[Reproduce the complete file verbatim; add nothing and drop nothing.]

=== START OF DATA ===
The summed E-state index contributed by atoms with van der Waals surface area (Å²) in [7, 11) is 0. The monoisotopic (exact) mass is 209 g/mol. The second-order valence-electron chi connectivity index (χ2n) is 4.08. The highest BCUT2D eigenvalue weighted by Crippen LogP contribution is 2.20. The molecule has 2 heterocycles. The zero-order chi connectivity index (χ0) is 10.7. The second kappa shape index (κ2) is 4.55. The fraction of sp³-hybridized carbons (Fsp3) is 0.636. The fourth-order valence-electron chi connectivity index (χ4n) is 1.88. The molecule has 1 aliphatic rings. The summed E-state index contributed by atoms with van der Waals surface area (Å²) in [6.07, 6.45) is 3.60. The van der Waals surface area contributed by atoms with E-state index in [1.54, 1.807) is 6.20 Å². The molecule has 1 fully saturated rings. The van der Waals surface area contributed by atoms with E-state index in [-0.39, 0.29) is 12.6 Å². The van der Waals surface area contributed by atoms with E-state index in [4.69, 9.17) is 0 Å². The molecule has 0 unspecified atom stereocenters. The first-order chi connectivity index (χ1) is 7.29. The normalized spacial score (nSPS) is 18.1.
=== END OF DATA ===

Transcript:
The summed E-state index contributed by atoms with van der Waals surface area (Å²) in [7, 11) is 0. The monoisotopic (exact) mass is 209 g/mol. The second-order valence-electron chi connectivity index (χ2n) is 4.08. The highest BCUT2D eigenvalue weighted by Crippen LogP contribution is 2.20. The molecule has 2 heterocycles. The zero-order chi connectivity index (χ0) is 10.7. The second kappa shape index (κ2) is 4.55. The fraction of sp³-hybridized carbons (Fsp3) is 0.636. The fourth-order valence-electron chi connectivity index (χ4n) is 1.88. The molecule has 1 aliphatic rings. The summed E-state index contributed by atoms with van der Waals surface area (Å²) in [6.07, 6.45) is 3.60. The van der Waals surface area contributed by atoms with E-state index in [1.54, 1.807) is 6.20 Å². The molecule has 1 fully saturated rings. The van der Waals surface area contributed by atoms with E-state index in [-0.39, 0.29) is 12.6 Å². The van der Waals surface area contributed by atoms with E-state index in [4.69, 9.17) is 0 Å². The molecule has 0 unspecified atom stereocenters. The first-order chi connectivity index (χ1) is 7.29. The normalized spacial score (nSPS) is 18.1.